Pensions Create Yet Another Tax Trap For U.S. Expatriates
Think your taxes are confusing? Ha! Try living and working abroad as a U.S. citizen. As the following guest column details, even something as seemingly ordinary as participating in a pension plan can create huge tax complications. (For less esoteric advice on preparing your 1040 for 2013 and minimizing your taxes in 2014 and beyond, check out the Forbes 2014 Tax Guide. )
A Pension Tax Trap Complication For U.S. Expatriates
By David J. Wasserstrum, Partner at WeiserMazars LLP
Expatriates working abroad often participate in a funded foreign pension plan of a foreign company. In order to avoid double taxation, these individuals should beware of the tax treatment of both contributions to, and distributions from, these foreign plans. To select the most tax effective approaches, one needs to know the general rules, the availability of foreign tax credits, and treaty provisions which may exist between the US and a foreign government.
While a foreign pension plan usually provides favorable tax treatment within its national jurisdiction, the general rule is that it is not a qualified retirement plan (“QRP”) under the Internal Revenue Code (“IRC”) for US income tax purposes and thus, any contributions are not deductible by the employer or employee on their US tax returns. In contrast, the IRC provides numerous tax benefits for participants in US QRPs, including an exclusion or deduction from gross income for contributions, investment in a tax-exempt trust, and favorable distribution rules, such as a tax free rollover.
US expatriates covered by a funded foreign pension plan, however, are treated as participants in a “nonqualified” deferred compensation plan, and not in a QRP, absent any special exemptions from outside the IRC. The US taxes its citizens and residents on their worldwide income, notwithstanding the source thereof. Add to this the IRC’s general rules applicable to the taxation of funded non-qualified plans, and an expatriate may end up losing the benefits of deferred income recognition. The general rules require a US expatriate who participates in a foreign plan to currently include in gross income the amount of the contributions made by the employer and the employee, to the extent vested. In addition, the expatriate may be required to include in gross income his or her share of the earnings on plan assets. Possibly, the expatriate may also be required to pay tax to the foreign country upon distribution from the plan. Thus, the same amounts may be taxed twice, but at different times, and double taxation may occur due to the mismatch of income and foreign tax credits.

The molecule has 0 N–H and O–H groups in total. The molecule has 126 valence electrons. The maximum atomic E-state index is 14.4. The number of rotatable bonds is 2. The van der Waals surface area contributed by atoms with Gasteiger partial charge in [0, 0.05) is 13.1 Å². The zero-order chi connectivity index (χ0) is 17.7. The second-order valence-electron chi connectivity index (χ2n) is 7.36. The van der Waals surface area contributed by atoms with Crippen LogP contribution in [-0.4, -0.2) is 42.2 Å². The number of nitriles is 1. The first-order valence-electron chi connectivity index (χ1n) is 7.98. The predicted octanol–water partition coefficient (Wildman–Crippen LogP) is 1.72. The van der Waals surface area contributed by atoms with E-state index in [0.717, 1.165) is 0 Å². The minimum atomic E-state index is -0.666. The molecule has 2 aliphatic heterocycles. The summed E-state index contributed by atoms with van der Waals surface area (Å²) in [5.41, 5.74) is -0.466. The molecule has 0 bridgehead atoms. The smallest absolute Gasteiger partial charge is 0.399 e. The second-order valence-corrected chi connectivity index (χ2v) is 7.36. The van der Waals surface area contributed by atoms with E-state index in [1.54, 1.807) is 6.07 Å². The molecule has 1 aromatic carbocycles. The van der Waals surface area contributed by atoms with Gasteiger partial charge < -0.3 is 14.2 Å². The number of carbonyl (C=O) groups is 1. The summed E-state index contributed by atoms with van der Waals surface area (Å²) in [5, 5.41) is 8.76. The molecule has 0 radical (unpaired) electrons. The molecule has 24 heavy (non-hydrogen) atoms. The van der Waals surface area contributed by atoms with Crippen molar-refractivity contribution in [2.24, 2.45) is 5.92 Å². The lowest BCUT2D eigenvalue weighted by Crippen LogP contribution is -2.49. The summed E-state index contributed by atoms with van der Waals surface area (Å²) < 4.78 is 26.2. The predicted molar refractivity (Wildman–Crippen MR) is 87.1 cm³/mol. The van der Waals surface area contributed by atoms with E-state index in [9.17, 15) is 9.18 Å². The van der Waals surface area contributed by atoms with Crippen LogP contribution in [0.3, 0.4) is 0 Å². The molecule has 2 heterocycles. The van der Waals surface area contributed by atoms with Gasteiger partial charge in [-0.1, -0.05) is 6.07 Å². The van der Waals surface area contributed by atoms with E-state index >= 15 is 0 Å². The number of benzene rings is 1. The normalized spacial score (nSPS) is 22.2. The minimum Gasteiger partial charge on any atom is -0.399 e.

Beyond the general income tax treatment of coverage in a non-qualified deferred compensation plan is IRC §409A, which imposes constraints upon the timing and manner of distributions. Failure to comply with this section could lead to disastrous results, such as the acceleration of deferred compensation income recognition into the year of non-compliance, an additional 20 percent income tax on the amount accelerated, plus an interest penalty calculated from the date of deferral until the date of income inclusion. Fortunately, the statute and regulations exclude a variety of foreign plans from the definition of non-qualified deferred compensation, including amounts excludable from US gross income pursuant to a tax treaty, or under a broad-based foreign retirement plan.